I = Interviewer N = Neil
I So, Neil, why did BT decide to introduce Options 2000?
N Well, we started looking at flexible working back in 1993. And subsequent staff surveys showed that 96 per cent of our office-based staff wanted to work at home two or three days a week. We thought about how we could respond to this and soon realised that flexible working was very much a win-win-win situation. It's a win for technology, using our own products and practicing what we preach. And of course, it reduces BT's office space and cuts costs. But I think the real driver for change was accepting that our people wanted to work differently.
I Right. And how many of them will actually end up working from home?
N Our target's 10,000 by the end of the year.
N Yes, that's out of about 55,000 office-based staff.
I And what effect has this had on company structure?
N Well, the company's been organised around business units for some time now. It used to be very much departmentalised, with work being done in series, you know, passed from one department to the next. But product life cycles are a lot shorter nowadays for the Internet, say, it's less than 6 months even. So people come together for a specific purpose and then go off to join new projects when the job's done.
I So, these organisational changes must have had quite an effect on BT's culture.
N Well, as I said, we've been developing a project-oriented culture. So, people now are paid for what they actually do and not for sitting at a desk from nine to five. But the really fundamental change is that we've become a lot more collaborative, both internally and in our dealings with partners and clients. And people are, of course, now getting used to working on several teams at once, which means they tend to get a lot more variety in their work as well.
I Yes. And how about the technology? How do you help your teleworkers cope with it?
N Well, people working from home have, I suppose, had to become more independent about coping with technology. But our corporate intranet is the largest in Europe and we've invested a lot of time and money in making sure there's enough on-line support for anyone using it. Oh, and there is some training available, of course.
I And what's been the impact so far?
N Well, it's difficult to say whether productivity's risen or not. But surveys show that since people have had access to work 24 hours a day, they've been working a lot longer days. In fact, we've just implemented a new training programme to help managers recognise this and deal with the situation. Because although some people might produce their best work under this kind of pressure, it's certainly not the case for everyone.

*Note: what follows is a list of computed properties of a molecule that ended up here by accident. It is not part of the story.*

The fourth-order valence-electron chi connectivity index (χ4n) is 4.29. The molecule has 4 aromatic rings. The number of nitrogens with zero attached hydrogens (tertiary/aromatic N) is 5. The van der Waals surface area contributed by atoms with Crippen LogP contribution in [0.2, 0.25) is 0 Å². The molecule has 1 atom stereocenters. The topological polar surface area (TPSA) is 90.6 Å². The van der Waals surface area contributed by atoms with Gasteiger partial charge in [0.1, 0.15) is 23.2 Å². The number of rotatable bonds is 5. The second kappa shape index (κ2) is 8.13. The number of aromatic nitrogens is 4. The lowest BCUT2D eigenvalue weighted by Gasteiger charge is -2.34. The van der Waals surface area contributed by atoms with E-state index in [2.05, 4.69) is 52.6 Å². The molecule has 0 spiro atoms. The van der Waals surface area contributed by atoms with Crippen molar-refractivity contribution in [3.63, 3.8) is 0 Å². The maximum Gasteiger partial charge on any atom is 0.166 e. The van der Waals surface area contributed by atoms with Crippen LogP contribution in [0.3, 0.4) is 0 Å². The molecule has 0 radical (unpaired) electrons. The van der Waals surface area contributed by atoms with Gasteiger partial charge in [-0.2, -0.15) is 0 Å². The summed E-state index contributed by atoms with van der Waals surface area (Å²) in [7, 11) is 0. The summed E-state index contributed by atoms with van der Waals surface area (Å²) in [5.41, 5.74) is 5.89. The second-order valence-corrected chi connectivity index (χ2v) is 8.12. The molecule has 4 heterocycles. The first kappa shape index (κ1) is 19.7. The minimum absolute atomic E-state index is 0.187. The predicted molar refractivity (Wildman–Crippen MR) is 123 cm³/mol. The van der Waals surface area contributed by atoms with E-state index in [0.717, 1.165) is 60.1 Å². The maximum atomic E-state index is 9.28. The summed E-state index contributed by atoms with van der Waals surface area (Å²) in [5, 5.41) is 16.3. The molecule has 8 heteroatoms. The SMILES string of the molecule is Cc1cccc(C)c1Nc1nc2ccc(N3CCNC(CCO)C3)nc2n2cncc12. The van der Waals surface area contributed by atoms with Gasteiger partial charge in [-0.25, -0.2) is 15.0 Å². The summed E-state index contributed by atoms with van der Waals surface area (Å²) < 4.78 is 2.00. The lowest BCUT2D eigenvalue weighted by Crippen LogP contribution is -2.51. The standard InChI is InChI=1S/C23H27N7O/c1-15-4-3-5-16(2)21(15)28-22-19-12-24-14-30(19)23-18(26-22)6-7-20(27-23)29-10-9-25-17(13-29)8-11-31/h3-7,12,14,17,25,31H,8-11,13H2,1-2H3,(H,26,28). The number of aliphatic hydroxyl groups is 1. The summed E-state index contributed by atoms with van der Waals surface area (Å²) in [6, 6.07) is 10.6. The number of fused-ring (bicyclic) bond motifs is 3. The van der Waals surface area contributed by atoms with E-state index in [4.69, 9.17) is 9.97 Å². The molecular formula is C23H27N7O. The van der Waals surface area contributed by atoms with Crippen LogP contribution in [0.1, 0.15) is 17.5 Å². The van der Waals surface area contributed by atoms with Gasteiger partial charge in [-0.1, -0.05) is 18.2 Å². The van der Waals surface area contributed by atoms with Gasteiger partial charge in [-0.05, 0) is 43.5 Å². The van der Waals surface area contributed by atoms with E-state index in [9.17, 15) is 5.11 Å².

I Was that one of the challenges when implementing the programme?
N Yes, as was getting the general concept over. We've also had to adapt to the diversity of our flexible workers. It's not unusual, say, for 400 of them to be on the intranet at midnight.
I Midnight? N Yes. I So, what happens when these people need stationery or when their computer crashes?
N We've had to develop 24-hours, 365-day-a-year support services. I'd say that was probably our toughest challenge, actually.
I And how have people adapted to working in these virtual teams?
N Well, so far, very well. New teams usually meet at the start of a project. Of course, you can always find out about the other team members on the company intranet even before you meet them. After the first meeting, most communication is then done by e-mail, so we've had to work out guidelines on how to use e-mail, so we've had to work out guidelines on how to use e-mail more effectively. At the start we experienced some difficulties with people circulating far too much irrelevant information. And, of course, there's always one or two people who resist any form of change whatsoever.
I And finally, how do you see the future of the office itself?
N Well, I think flexible working's bound to increase but there'll always be a place for the office. There'll always be a need for face-to-face contact because even teams working remotely still need to get together every now and again to refocus. Being tied to the desk, however, is history. In future, mobile personal information systems will have all the tools we need for our jobs. The days of putting bits of paper in drawers are definitely numbered, I'm afraid.